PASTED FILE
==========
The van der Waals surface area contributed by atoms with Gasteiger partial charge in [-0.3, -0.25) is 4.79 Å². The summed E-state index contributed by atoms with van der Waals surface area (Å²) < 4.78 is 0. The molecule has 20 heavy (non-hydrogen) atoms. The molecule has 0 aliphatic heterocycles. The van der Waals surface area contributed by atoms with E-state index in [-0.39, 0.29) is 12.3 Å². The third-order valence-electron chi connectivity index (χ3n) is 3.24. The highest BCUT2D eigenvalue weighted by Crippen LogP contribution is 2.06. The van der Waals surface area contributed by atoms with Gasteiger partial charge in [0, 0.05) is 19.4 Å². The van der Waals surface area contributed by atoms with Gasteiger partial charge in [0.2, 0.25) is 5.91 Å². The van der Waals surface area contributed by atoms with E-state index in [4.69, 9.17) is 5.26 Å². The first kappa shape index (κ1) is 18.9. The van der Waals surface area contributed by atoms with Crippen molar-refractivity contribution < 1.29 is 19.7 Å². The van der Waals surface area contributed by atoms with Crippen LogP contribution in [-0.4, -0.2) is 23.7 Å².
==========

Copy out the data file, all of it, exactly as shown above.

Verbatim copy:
The van der Waals surface area contributed by atoms with Gasteiger partial charge in [-0.3, -0.25) is 4.79 Å². The summed E-state index contributed by atoms with van der Waals surface area (Å²) < 4.78 is 0. The molecule has 20 heavy (non-hydrogen) atoms. The molecule has 0 aliphatic heterocycles. The van der Waals surface area contributed by atoms with E-state index in [-0.39, 0.29) is 12.3 Å². The third-order valence-electron chi connectivity index (χ3n) is 3.24. The highest BCUT2D eigenvalue weighted by Crippen LogP contribution is 2.06. The van der Waals surface area contributed by atoms with Gasteiger partial charge in [0, 0.05) is 19.4 Å². The van der Waals surface area contributed by atoms with Gasteiger partial charge in [0.2, 0.25) is 5.91 Å². The van der Waals surface area contributed by atoms with E-state index in [4.69, 9.17) is 5.26 Å². The first kappa shape index (κ1) is 18.9. The van der Waals surface area contributed by atoms with Crippen molar-refractivity contribution < 1.29 is 19.7 Å². The van der Waals surface area contributed by atoms with Crippen LogP contribution in [-0.4, -0.2) is 23.7 Å².